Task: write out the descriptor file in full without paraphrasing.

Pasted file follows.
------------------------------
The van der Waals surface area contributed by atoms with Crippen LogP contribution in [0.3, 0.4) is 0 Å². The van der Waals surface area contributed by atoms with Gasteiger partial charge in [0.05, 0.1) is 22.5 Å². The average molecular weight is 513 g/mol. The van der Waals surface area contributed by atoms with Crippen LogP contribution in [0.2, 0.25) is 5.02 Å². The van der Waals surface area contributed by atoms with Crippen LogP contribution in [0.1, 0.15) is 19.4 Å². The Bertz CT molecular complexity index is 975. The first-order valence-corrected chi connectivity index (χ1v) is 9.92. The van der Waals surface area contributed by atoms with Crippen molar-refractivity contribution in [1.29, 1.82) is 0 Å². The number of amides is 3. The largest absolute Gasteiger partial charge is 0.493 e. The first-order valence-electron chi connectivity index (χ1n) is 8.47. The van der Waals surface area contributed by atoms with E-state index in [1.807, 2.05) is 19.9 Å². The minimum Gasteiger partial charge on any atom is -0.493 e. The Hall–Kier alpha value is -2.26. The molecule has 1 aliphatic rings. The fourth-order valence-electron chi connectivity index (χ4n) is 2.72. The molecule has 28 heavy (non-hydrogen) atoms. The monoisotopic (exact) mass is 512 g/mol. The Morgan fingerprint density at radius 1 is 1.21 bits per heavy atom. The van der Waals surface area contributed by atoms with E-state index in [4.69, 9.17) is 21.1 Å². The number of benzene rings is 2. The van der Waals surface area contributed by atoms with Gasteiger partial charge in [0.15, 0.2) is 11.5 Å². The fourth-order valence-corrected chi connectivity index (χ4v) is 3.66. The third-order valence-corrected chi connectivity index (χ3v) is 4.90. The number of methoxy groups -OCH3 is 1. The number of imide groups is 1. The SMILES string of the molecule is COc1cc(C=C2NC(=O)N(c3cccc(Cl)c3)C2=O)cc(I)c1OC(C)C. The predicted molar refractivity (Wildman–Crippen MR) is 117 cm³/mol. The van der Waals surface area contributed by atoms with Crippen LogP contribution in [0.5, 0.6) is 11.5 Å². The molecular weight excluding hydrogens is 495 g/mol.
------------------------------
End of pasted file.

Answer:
The van der Waals surface area contributed by atoms with Crippen LogP contribution in [0.3, 0.4) is 0 Å². The van der Waals surface area contributed by atoms with Gasteiger partial charge in [0.05, 0.1) is 22.5 Å². The average molecular weight is 513 g/mol. The van der Waals surface area contributed by atoms with Crippen LogP contribution in [0.2, 0.25) is 5.02 Å². The van der Waals surface area contributed by atoms with Crippen LogP contribution in [0.1, 0.15) is 19.4 Å². The Bertz CT molecular complexity index is 975. The first-order valence-corrected chi connectivity index (χ1v) is 9.92. The van der Waals surface area contributed by atoms with Crippen molar-refractivity contribution in [1.29, 1.82) is 0 Å². The number of amides is 3. The largest absolute Gasteiger partial charge is 0.493 e. The first-order valence-electron chi connectivity index (χ1n) is 8.47. The van der Waals surface area contributed by atoms with E-state index in [1.807, 2.05) is 19.9 Å². The minimum Gasteiger partial charge on any atom is -0.493 e. The Hall–Kier alpha value is -2.26. The molecule has 1 aliphatic rings. The fourth-order valence-electron chi connectivity index (χ4n) is 2.72. The molecule has 28 heavy (non-hydrogen) atoms. The monoisotopic (exact) mass is 512 g/mol. The Morgan fingerprint density at radius 1 is 1.21 bits per heavy atom. The van der Waals surface area contributed by atoms with E-state index in [4.69, 9.17) is 21.1 Å². The number of benzene rings is 2. The van der Waals surface area contributed by atoms with Gasteiger partial charge in [0.15, 0.2) is 11.5 Å². The fourth-order valence-corrected chi connectivity index (χ4v) is 3.66. The third-order valence-corrected chi connectivity index (χ3v) is 4.90. The number of methoxy groups -OCH3 is 1. The number of imide groups is 1. The SMILES string of the molecule is COc1cc(C=C2NC(=O)N(c3cccc(Cl)c3)C2=O)cc(I)c1OC(C)C. The predicted molar refractivity (Wildman–Crippen MR) is 117 cm³/mol. The van der Waals surface area contributed by atoms with Crippen LogP contribution in [0.5, 0.6) is 11.5 Å². The molecular weight excluding hydrogens is 495 g/mol.